In practicing mindfulness, both intellectual understanding AND experiential knowing of things are important as both are quite real and “of-the-mind.” Think of intellectual understanding as knowing something ‘in-theory,’ whereas experiential knowing goes beyond theory and is actually experienced in reality. I intellectually understand what jumping out of a plane must be like, but I do not experientially know it. My intellectual understanding is enough to tell me, “Nope!” My experiential knowing knows how grateful I am to listen to that intellectual understanding!
The intellect can be a wonderful teacher as long as you are open to the experiential knowledge it is trying to teach. If you are defensive and closed to the reality that you are experiencing, you’ll likely feel some form of suffering. Remember, according to many mindfulness teachers, including me, suffering arises when we do not accept reality as it is. In other words, when our intellect is telling us one thing while our experience is knowing something else. In psychology, this is called “Cognitive Dissonance.” This would occur for me if I were to go skydiving.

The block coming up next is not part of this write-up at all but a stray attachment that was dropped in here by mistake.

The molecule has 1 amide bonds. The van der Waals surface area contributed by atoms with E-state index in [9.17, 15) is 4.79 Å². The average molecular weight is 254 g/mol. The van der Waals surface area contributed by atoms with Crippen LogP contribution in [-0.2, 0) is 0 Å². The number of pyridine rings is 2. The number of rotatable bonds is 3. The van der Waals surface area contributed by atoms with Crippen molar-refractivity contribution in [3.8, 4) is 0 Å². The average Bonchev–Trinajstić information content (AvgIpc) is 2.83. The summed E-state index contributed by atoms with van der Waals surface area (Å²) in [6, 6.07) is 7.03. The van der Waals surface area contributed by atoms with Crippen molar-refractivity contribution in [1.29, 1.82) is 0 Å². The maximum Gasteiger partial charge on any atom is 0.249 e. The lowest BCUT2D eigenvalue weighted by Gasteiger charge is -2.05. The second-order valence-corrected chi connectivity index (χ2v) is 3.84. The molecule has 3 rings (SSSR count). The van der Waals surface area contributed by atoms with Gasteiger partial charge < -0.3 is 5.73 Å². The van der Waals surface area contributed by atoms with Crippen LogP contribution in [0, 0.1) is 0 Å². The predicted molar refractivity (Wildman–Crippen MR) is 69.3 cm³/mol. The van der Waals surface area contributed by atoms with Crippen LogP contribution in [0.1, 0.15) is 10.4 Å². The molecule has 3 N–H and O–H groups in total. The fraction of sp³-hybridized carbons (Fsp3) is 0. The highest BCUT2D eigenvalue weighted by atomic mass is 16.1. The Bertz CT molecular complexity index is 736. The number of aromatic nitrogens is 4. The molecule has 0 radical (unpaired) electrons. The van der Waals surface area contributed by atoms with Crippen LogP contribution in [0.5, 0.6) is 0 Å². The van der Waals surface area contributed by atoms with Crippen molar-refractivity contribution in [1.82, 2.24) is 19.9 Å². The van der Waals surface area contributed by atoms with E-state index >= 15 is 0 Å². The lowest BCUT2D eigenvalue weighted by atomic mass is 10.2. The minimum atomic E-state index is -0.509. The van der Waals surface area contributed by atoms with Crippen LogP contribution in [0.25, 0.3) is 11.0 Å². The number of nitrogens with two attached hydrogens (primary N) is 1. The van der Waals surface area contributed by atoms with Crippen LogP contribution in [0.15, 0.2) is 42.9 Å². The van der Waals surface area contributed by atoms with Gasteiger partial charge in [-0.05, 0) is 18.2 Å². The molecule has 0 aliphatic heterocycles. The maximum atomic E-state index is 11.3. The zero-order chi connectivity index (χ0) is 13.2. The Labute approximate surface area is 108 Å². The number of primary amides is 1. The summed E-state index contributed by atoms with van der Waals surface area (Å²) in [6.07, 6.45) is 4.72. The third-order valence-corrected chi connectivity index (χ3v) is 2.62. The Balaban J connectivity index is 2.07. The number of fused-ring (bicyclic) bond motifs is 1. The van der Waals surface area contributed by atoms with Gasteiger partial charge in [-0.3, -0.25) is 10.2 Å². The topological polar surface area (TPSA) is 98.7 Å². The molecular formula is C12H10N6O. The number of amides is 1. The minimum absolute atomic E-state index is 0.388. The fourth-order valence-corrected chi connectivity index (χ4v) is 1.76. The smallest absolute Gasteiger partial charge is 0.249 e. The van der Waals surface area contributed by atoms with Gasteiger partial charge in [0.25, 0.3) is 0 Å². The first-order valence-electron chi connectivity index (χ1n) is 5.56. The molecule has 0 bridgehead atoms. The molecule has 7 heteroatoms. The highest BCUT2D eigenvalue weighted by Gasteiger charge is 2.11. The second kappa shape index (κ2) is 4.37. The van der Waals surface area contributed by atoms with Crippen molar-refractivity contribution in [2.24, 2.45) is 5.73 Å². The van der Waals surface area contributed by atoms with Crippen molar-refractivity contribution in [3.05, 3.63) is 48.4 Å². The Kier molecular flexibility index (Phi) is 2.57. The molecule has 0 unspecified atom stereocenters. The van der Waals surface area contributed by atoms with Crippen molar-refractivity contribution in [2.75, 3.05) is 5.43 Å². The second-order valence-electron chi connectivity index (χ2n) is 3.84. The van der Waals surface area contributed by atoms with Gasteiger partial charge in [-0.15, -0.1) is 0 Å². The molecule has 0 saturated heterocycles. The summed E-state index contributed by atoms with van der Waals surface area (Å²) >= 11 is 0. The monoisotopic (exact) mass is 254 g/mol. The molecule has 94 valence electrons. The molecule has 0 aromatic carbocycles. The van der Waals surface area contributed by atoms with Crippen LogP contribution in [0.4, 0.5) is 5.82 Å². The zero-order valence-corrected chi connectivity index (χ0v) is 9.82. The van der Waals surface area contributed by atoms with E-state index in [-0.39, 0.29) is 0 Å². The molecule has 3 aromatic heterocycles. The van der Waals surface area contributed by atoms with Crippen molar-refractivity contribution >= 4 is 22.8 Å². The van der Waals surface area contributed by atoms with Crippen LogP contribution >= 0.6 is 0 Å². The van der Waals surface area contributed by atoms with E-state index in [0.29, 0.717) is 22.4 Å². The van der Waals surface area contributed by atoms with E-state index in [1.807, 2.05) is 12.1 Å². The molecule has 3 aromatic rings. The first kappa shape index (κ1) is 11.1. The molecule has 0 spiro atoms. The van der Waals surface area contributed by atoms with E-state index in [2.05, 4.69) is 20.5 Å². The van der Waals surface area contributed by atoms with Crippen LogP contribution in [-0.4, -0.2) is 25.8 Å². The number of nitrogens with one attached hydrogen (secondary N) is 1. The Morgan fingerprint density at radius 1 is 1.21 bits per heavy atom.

When we reflect on our experience with our rational mind (the intellect), resisting the urge to judge, we are practicing mindfulness. A slight twist of the word “mindfulness” could be seen as using the “full” mind to know our reality: both the intellectual/rational mind AND the emotionally-experiential mind. You’ll recall from my post on the Wise Mind that when we are rooted in both the thinking and feeling minds, we have the best of both, and this hybrid-mind is called the wise mind. The wisdom is the ability to access intellect and emotion.Share